Hometown hero: TCOM grad thriving in pediatrics and Fort Worth
A Fort Worth born and raised girl dreams of becoming a physician since childhood, becomes a first–generation college graduate, first–generation medical student and then returns home to begin her career as a pediatrician.
That’s just the cliff notes version of Dr. Bianka Soria-Olmos, a 2011 Texas College of Osteopathic Medicine graduate and Cook Children’s Medical Center primary care pediatric physician.
Her story, and life for that matter, begins with osteopathic medicine. Dr. Soria-Olmos was born in the Osteopathic Medical Center of Texas, right smack in the middle of TCOM’s campus in 1985. As a youth, Dr. Soria-Olmos dressed up for Halloween as a physician and it wasn’t a passing fad. She donned scrubs multiple times in her childhood trick or treating days.
“My mom will tell you that my answer to the question “What do you want to be when you grow up?” really never changed since the time its commonly asked around Pre-K/Kindergarten,” she said. “I want to be a doctor.”
Growing up in Fort Worth, Dr. Soria-Olmos was influenced heavily by her parents. Her mother’s administrative job had her around a doctor’s office frequently and gave her an inside look at her dream profession. Her father struggled at a young age to help support his family and never finished high school, but the lessons they taught Dr. Soria-Olmos remained with her.
“I come from a long line of strong women,” she said. “I know the values they instilled in me are truly one of the big reasons I was able to further my education and attain my career goal. The Hispanic culture in those times was very much founded on the work a woman does in the home. This strong foundation, I feel, has helped me with the multitasking that is necessary to be a mom, wife and physician.”
She attended North Side High School and was active in their magnet program, which focused on health professions. Dr. Soria-Olmos flourished at TCU and became a first-generation college graduate in 2007, but she always had her eye on medical school. TCOM, osteopathic medicine and Fort Worth was the perfect combination.
“I decided osteopathic medicine was the philosophy and approach to medicine I wanted to pursue after having the opportunity growing up to meet some exceptional osteopathic physicians that were former TCOM graduates,” said Dr. Soria-Olmos. “I come from a very close–knit family and being able to be close was always going to be a plus.”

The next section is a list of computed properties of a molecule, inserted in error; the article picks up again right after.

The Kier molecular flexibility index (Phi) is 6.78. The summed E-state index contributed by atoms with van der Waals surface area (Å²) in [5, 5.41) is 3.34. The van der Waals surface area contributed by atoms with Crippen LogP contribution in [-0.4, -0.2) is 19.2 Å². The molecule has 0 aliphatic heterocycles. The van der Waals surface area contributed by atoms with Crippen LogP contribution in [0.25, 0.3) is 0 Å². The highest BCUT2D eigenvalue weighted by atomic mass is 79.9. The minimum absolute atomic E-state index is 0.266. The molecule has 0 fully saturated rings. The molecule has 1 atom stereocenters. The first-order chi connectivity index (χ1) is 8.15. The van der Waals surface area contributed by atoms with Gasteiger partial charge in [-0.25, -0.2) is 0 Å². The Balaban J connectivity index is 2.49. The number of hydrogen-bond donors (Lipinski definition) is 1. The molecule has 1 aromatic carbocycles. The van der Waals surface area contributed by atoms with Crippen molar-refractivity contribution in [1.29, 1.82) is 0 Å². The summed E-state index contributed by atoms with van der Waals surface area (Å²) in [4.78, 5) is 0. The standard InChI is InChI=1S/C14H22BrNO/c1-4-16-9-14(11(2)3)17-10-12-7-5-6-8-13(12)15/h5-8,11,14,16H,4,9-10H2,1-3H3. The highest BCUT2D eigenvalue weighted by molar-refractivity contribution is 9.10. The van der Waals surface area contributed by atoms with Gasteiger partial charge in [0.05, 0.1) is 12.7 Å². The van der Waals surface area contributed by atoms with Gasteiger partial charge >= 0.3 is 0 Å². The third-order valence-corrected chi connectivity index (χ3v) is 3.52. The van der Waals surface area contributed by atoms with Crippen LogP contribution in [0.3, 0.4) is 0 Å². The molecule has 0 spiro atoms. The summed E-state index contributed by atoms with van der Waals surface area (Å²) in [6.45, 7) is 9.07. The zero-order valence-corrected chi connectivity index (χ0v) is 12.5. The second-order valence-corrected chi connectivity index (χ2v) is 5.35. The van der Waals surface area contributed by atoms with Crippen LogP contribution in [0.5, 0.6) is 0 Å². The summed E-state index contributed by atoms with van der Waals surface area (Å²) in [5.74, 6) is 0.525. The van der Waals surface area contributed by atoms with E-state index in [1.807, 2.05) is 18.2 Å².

At TCOM, Dr. Soria-Olmos gravitated towards pediatrics, and Dr. W. Paul Bowman, TCOM’s Chair of Pediatrics and Women’s Health, saw something special in her.
“Bianka is a role model,” Dr. Bowman said. “She was a very dedicated student, the top of her class and excellent in all her endeavors. She fulfilled her dream of returning to her roots, to home and family, and to be warmly welcomed as a practicing pediatrician where she had her first clinical experiences as a TCOM medical student. Talk about full circle—does it get any better than that?”
After graduating in 2011, Dr. Soria-Olmos earned one of the most prestigious residency spots in the nation at Texas Children’s Hospital in Houston.
“At the time it was a bit more difficult to be considered by the residency program there,” said Dr. Soria-Olmos. “It is quite competitive, and it had been quite some time since a DO had been accepted there. I’m happy to say since my time there many more TCOM students and other DOs have been accepted there. I like to think I had something to do with that.”
Undoubtedly, she did. Residency was the first time she lived outside Fort Worth, so returning home was always the goal. She is now a practicing pediatric primary care physician with Cook Children’s, and as a thriving Hispanic female, she sees there is much more she can do.
“I have always felt a calling to pay it forward and serve as a role model for young people to see that they too can achieve their goals,” said Dr. Soria-Olmos. “I am an active member of many mentorship organizations, specifically for Hispanic and Latina girls that to help them achieve their goal of college admittance, as many of them are first generation pursing college education.
“I am also an advocate for my community, especially the predominately Spanish–speaking community. I have worked with Cook Children’s recently to build a source for evidence–based medicine education in Spanish. A well–known resource previously available in English, Cook Children’s Checkup Newsroom is now available in Spanish due to our efforts to get up to date evidence–based information to our patients.”
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